“The step of reducing excise on PV ribbon… is oriented towards the ‘Make in India’ drive
The Union Budget is a far-sighted one with steps taken to build a firm platform for local manufacturers. The photovoltaics (PV) industry has been supported with full excise exemption on the ribbon material used in manufacturing PV modules. This may not contribute significantly to immediate price reductions of SPV modules, but will provide an elementary support to the manufacturing sector, which has been battling to sustain itself against the strong force of imported goods. The step of reducing excise on PV ribbon will not only reduce prices for local content, but is also oriented towards the ‘Make in India’ drive.
—Raghunandan S, vice president, engineering, Kotak Urja Pvt Ltd
“I would have liked to see more incentivising of companies to do more R&D and manufacturing from India
The Union Budget 2015-16 is well balanced and sustainable with a prudent mix of fiscal discipline and much needed investment across key sectors like infrastructure, along with a well thought out safety net for the poor, under a financial inclusive agenda.
The positive aspects that are immediately apparent are the reduction in corporate tax to 25 per cent in the coming years, the ‘Make in India’ initiative, the several corrections to the inverted duty structure and the National Skill Development Mission that will enable tens of millions of young Indians to join the workforce every year. Innovative schemes to monetise gold, prevent funds leakages and corruption with the direct transfer route, the Digital India initiative, the ultra-mega power projects (UMPP) to meet the commitment of 24×7 power, support of the start-up ecosystem, the schemes for alternative energy development and the move towards GST are all steps in the right direction. What I would have liked to see more of was incentivising companies to do more R&D and manufacturing from India.
—Somshubhro Pal Choudhury, managing director, Analog Devices India
“A great time for India to utilise its potential to emerge as the largest solar destination
I am pleased with the budget. For the first time, both the railway and national budgets mentioned solar energy prominently. The railways are committed to installing 1000MW of solar energy generating capacity while the finance minister reconfirmed the country’s 100GW solar energy target.
For the solar sector, the urgent need for skills development was put forth, which going forward, will serve the industry well. Moreover, the finance minister proposed a level playing field for Indian manufacturers of solar equipment and has taken action on the inverted duty structure.
I am also sure that the ministers for power, finance and commerce will work with banks and international funding agencies to fuel the growth of the solar sector. There cannot be a better time to be in India and contribute.
Additionally, the NTPC (under the power ministry) is also committed to implementing 15GW of solar power, covering various states in India.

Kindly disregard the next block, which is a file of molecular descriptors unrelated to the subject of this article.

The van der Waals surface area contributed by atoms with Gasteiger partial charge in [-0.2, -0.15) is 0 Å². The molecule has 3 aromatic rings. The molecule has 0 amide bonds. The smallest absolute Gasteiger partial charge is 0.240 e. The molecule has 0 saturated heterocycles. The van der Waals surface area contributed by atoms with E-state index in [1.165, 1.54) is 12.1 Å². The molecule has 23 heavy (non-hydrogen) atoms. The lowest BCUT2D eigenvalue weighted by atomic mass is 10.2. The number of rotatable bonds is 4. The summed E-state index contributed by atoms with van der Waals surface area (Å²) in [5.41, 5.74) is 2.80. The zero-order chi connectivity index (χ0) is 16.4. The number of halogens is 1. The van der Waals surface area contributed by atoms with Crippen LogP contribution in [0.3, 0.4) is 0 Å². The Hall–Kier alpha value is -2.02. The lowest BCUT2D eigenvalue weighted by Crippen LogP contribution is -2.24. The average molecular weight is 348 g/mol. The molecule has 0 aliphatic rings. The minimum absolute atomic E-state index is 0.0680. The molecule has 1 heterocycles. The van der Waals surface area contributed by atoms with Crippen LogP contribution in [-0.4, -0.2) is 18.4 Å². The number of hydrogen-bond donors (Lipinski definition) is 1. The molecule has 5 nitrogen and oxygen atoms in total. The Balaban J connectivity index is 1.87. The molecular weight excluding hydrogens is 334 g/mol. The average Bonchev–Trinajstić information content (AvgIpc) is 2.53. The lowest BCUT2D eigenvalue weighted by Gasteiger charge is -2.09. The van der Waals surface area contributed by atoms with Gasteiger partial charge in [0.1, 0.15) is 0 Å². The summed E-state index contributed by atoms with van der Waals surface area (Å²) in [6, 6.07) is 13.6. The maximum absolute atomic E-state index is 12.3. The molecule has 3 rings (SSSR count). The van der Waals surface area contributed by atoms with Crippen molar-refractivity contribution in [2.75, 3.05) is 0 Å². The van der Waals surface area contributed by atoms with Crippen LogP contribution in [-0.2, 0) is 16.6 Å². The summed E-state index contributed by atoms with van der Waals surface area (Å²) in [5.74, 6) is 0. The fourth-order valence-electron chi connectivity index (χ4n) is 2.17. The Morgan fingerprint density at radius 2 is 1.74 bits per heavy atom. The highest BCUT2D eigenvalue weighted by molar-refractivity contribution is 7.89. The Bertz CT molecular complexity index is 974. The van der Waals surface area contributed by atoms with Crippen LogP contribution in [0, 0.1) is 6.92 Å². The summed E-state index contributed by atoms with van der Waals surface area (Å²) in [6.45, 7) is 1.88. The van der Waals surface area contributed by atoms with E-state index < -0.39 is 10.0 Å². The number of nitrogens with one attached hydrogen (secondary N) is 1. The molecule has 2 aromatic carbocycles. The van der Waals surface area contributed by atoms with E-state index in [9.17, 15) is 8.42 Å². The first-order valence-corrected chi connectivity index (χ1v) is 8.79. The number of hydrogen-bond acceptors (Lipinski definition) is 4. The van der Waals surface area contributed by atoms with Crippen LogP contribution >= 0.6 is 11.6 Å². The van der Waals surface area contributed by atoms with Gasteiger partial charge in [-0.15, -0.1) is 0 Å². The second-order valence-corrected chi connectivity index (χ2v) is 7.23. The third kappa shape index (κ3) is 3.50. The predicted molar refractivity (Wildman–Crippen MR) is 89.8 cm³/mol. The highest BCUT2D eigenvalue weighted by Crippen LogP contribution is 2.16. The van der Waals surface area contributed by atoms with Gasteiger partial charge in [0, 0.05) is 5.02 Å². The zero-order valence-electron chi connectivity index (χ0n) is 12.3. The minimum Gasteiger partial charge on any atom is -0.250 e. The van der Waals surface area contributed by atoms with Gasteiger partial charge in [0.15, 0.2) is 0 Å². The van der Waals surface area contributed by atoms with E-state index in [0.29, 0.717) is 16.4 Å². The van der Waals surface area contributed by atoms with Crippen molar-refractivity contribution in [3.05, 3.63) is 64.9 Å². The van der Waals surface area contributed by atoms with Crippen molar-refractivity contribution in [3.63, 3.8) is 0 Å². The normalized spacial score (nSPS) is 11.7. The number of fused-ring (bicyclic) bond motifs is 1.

The finance minister also confirmed the government’s resolve to provide 24×7 electricity to all households by 2022, when India completes 75 years of Independence, which will also provide impetus to the solar sector. Besides, the duty on coal has been increased to Rs 200/ton and thus the National Clean Energy Fund is increasing.
It is a great time for India to utilise its potential to emerge as the largest solar destination.
—Krishnappa Subramanya, solar consultant and expert, and ex-CEO of Tata Solar BP
“A progressive and investment-focused budget
The Union Budget by Finance Minister Arun Jaitley is bold and assertive. We are pleased to know that local businesses and budding entrepreneurs stand to make a mark globally through various schemes that will help them prosper. A number of steps have been announced to improve the ease of doing business — the creation of the Micro Units Development Refinance Agency (MUDRA) Bank, with a corpus of Rs 200 billion, and a credit guarantee corpus of Rs 30 billion are positive steps to encourage young, educated, skilled workers who aspire to become first-generation entrepreneurs or expand their range of activities. With robust growth in the Digital India initiative announced last year, it is heartening to see that the government wants to further expand it and increase the network connectivity to more rural areas. Overall, this is a progressive and investment-focused budget from which we hope to see tremendous growth for the Indian economy.
—Anil Valluri, president, NetApp India and SAARC
“Emphasis on infrastructure will boost investments in technology
The Union Budget 2015-16 reiterates the government’s Digital India programme, with a balanced, strong focus on strengthening the infrastructure sector along with measures to promote entrepreneurship. The emphasis on infrastructure – roadways, railways, power and housing, will in turn boost investments in technology infrastructure and speed up IoT adoption. On the industry front, we are excited that the articulation of the Digital India vision will bring together diversified stakeholders of the Internet of Things (IoT) value chain and regulate the highly fragmented IoT ecosystem in India.
—Prabhu Ramachandran, director, WebNMS
“We are enthused by the reduction in corporate tax and MAT
“This is an excellent growth budget for raising internal financial resources without burdening citizens from the lower income group in the country. It can be termed as a visionary budget which lays the road map for achieving long-term goals of raising funds for infrastructure and industrial growth. The exemption from SAD and reduction in the excise duty of LED drivers and MCPCB for LED lights, fixtures and LED lamps is a clarion call to boost the domestic LED lighting and electronics industry. We are also enthused by the reduction in corporate tax and MAT as it will encourage corporate operations. Clarity and the assurance about the effective implementation of GST by the beginning of 2016 is indeed a very encouraging step.”
—V. P. Mahendru, chairman, EON Electric